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Head to the Arctic to experience pristine, untouched outdoors, wildlife, and authentic culture. Greenland is a nature-lover’s paradise, with sweeping landscapes to explore, rich history, and heritage to uncover.

Situated in the midst of a scenic fjord system in the southern region of the country, the village of Qaqortoq spills over a hillside that curves around a sheltered bay. You’re never far from nature here, with hiking, kayaking, and fishing close at hand to satisfy any outdoor enthusiast’s interests.

Waterfront view of Qaqortoq


Whether you’re interested in sampling local cuisine, viewing ancient Viking ruins, or paddling a kayak around icebergs, there’s an adventure for land, sea, and sky that appeals to every type of traveler. Discover the magic of Qaqortoq with this insider’s guide to one of Greenland’s most beautiful and cultural treasures.

Why Visit Qaqortoq?

Aerial view of Qaqortoq


The walkable village of Qaqortoq, with a population of just 3,000, is like an open-air museum, with colorful, Nordic-inspired architecture, ancient churches, museums, Nordic artwork, and other historical points of interest. It’s also home to the only fountain in Greenland, located in the village square, with Qaqortoq residents’ names engraved on it.

But you’re here as much for the connection to nature as for the historic town; within easy reach you’ll find hiking, kayaking, the flower-strewn tundra, and the unexpected contrasts of both hot springs and giant icebergs.

Qaqortoq’s History & Culture

Village in Greenland with Annaasisitta Oqaluffia church

Annaasisitta Oqaluffia

Founded in 1775 by Norwegian trader and explorer Anders Olsen, Qaqortoq holds an intriguing and storied past. Settled since prehistoric times, the village was first inhabited by the Saqqaq people, more than 4,000 years ago, and then the Dorset people from Nunavut, Canada, almost 3,000 years ago. The Norse and Thule people followed, before Olsen colonized the town, deeming it “Julianehåb”.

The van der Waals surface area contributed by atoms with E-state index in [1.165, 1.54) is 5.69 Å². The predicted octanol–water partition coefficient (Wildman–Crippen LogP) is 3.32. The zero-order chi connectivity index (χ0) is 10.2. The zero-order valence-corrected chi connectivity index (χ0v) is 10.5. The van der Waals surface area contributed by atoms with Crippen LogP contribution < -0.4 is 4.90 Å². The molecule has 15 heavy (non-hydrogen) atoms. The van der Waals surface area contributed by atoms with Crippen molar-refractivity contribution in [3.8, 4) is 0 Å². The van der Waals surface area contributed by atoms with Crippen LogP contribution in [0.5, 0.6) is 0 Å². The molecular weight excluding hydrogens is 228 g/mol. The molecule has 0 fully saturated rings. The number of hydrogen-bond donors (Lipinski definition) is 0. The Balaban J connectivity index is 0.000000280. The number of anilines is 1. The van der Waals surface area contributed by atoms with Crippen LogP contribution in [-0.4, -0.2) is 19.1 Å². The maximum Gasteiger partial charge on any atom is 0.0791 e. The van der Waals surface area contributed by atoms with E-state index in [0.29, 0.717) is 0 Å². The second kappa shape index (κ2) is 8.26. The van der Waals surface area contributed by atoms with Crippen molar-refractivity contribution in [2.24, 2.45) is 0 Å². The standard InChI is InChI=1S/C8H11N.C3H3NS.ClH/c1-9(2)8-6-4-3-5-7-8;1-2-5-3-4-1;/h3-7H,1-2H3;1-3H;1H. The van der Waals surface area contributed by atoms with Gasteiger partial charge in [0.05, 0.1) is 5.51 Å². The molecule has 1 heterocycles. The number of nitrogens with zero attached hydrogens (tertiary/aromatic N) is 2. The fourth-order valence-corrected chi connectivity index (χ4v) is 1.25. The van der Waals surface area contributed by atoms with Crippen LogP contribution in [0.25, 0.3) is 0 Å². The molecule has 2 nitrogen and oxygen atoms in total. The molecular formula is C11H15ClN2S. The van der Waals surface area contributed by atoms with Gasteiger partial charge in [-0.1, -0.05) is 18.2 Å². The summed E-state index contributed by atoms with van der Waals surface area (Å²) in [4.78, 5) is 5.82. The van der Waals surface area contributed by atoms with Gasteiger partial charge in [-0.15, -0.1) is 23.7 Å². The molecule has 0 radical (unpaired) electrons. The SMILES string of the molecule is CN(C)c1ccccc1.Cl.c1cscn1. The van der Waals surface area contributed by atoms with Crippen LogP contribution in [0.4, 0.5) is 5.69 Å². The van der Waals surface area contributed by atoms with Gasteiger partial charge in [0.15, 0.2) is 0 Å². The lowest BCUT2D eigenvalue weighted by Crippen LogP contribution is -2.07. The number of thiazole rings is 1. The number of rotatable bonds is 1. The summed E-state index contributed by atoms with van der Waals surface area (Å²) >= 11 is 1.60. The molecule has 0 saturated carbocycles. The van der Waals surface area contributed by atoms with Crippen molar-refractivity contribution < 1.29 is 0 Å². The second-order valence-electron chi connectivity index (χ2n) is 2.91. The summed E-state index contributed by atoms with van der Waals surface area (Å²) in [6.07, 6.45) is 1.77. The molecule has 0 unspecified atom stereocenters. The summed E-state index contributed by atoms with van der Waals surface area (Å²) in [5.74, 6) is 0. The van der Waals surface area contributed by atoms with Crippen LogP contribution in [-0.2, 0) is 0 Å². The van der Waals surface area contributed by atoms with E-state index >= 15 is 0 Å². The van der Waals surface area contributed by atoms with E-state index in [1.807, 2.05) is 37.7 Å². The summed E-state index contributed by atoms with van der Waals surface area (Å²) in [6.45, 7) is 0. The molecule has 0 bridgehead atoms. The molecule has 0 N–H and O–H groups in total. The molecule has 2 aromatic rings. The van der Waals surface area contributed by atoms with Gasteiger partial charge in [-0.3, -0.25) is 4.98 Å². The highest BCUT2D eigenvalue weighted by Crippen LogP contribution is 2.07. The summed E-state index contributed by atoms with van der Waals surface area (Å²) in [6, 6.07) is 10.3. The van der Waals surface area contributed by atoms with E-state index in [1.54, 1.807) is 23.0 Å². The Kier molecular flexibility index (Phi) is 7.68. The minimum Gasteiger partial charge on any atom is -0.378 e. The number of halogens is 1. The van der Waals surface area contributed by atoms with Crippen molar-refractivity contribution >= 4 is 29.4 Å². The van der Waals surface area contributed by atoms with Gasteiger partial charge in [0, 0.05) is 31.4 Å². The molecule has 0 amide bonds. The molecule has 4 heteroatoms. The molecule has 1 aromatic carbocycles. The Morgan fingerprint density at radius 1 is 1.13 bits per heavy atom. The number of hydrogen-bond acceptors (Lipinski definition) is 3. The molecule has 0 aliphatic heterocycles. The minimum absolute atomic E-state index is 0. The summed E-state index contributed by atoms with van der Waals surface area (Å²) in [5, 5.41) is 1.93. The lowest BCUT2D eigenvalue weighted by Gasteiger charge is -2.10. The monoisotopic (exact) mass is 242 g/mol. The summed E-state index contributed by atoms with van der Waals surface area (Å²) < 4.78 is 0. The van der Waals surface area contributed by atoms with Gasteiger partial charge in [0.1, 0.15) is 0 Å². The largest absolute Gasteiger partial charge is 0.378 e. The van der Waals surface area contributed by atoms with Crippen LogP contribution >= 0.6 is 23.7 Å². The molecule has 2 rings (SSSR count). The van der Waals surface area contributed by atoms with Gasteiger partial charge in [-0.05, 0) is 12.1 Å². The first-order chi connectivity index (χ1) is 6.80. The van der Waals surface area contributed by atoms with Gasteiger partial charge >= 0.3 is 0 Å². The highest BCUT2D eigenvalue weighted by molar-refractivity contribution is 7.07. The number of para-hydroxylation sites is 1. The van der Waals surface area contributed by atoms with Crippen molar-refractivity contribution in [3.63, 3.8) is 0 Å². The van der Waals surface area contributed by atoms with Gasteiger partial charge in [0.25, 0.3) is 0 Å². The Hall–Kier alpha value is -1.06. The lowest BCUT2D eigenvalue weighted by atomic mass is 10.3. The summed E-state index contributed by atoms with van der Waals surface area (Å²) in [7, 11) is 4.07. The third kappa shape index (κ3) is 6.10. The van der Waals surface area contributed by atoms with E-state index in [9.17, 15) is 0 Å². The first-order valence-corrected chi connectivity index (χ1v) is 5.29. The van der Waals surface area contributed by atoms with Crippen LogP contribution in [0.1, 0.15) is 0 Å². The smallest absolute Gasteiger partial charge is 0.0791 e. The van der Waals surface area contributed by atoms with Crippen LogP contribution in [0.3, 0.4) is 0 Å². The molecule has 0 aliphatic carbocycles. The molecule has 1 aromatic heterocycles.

Immerse yourself in the rich Norse and Inuit history of the village and surrounding area, with visits to ancient ruins, including a celebrated UNESCO World Heritage Site. Venture to the old church, Annaasisitta Oqaluffia, located in the center of town and dating back to the early 1800s. Here, you can take photos of this classic harborside red-and-white church and learn about the history of Christianity in Greenland.

Beautiful ruins of Hvalsey Church

Hvalsey Church Ruins

There’s more history to be uncovered. Hop aboard a boat from the harbor and take the one-hour scenic ride over the famous Hvalsey Church Ruins, named a UNESCO World Heritage Site in 2017. The ruins date back to the 12th century and are the best-preserved near Qaqortoq.

They are just one of five areas with three main sites (Hvalsey, Igaliku, and Qassiarsuk) designated within the Kujataa historical sites, an example of agricultural practices in the subarctic climate during that time. The main church and horse stables made of stone sit as a reminder of this gathering place known as the “Eastern Settlement ” for the Norse people.

Pathway in Qassiarsuk with view of the water


Head to Qassiarsuk to explore another famous historic site. Travel by helicopter or boat to set foot on the same land that Viking explorers Erik the Red and his son, Leif Eriksson, both walked in ancient times.

A reconstructed Viking longhouse and Tjodhilde’s Church, the first Christian church built in North America, rest in the Tunulliarfik Fjord. Wander through Erik the Red’s residence in the Viking colony; the Brattahlid ruins date all the way back to the 10th century.

Modern Qaqortoq is the fourth-largest town in Greenland and a very social village with a friendly and hardworking culture and an Evangelical Lutheran faith. Historically a center for saddle-back seal trade, this seaport village is also known for fishing and shrimping, tanning, ship maintenance, and educational services.

Read: Unique Places to Visit in Europe 

Tips for Visiting Qaqortoq

Colorful houses in Qaqortoq


In a small village such as Qaqortoq, it’s easy to fit a lot into one day, if you’re sticking close to town. The heart of the village is very walkable, providing an ideal opportunity to stroll through the colonial-era buildings, take a photo tour, visit museums and restaurants, and observe the views with just a short walk up the surrounding hills.

If you’re venturing out of town, it’s wise to allow for a half-day or full day depending on tours that you choose to explore nearby Norse ruins, hot springs, or hiking trails.

Wildlife and Nature

View of Lake Tasersuaq with tundra rocks

Lake Tasersuaq